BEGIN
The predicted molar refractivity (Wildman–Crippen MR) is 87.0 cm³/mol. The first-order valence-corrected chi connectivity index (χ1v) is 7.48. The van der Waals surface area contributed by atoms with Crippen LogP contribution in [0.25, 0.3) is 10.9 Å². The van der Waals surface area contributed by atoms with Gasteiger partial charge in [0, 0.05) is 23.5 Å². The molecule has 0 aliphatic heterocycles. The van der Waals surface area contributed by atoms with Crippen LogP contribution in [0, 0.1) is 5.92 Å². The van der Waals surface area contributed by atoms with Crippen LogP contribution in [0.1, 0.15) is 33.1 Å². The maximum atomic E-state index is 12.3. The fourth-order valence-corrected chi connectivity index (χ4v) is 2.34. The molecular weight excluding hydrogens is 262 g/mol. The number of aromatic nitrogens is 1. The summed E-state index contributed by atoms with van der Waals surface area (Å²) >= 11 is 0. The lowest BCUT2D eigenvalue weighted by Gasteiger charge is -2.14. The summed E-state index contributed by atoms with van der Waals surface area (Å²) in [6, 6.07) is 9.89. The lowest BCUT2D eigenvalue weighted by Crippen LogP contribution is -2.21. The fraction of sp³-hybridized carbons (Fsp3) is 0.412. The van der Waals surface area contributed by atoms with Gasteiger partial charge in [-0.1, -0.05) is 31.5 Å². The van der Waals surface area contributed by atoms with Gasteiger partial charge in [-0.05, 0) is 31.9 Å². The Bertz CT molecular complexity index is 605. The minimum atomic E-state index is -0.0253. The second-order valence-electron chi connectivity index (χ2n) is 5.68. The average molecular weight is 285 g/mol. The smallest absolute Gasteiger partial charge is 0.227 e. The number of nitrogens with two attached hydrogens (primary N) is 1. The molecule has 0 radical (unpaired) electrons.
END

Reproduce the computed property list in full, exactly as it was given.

The predicted molar refractivity (Wildman–Crippen MR) is 87.0 cm³/mol. The first-order valence-corrected chi connectivity index (χ1v) is 7.48. The van der Waals surface area contributed by atoms with Crippen LogP contribution in [0.25, 0.3) is 10.9 Å². The van der Waals surface area contributed by atoms with Gasteiger partial charge in [0, 0.05) is 23.5 Å². The molecule has 0 aliphatic heterocycles. The van der Waals surface area contributed by atoms with Crippen LogP contribution in [0, 0.1) is 5.92 Å². The van der Waals surface area contributed by atoms with Crippen LogP contribution in [0.1, 0.15) is 33.1 Å². The maximum atomic E-state index is 12.3. The fourth-order valence-corrected chi connectivity index (χ4v) is 2.34. The molecular weight excluding hydrogens is 262 g/mol. The number of aromatic nitrogens is 1. The summed E-state index contributed by atoms with van der Waals surface area (Å²) >= 11 is 0. The lowest BCUT2D eigenvalue weighted by Gasteiger charge is -2.14. The summed E-state index contributed by atoms with van der Waals surface area (Å²) in [6, 6.07) is 9.89. The lowest BCUT2D eigenvalue weighted by Crippen LogP contribution is -2.21. The fraction of sp³-hybridized carbons (Fsp3) is 0.412. The van der Waals surface area contributed by atoms with Gasteiger partial charge in [-0.1, -0.05) is 31.5 Å². The van der Waals surface area contributed by atoms with Gasteiger partial charge in [-0.05, 0) is 31.9 Å². The Bertz CT molecular complexity index is 605. The minimum atomic E-state index is -0.0253. The second-order valence-electron chi connectivity index (χ2n) is 5.68. The average molecular weight is 285 g/mol. The smallest absolute Gasteiger partial charge is 0.227 e. The number of nitrogens with two attached hydrogens (primary N) is 1. The molecule has 0 radical (unpaired) electrons.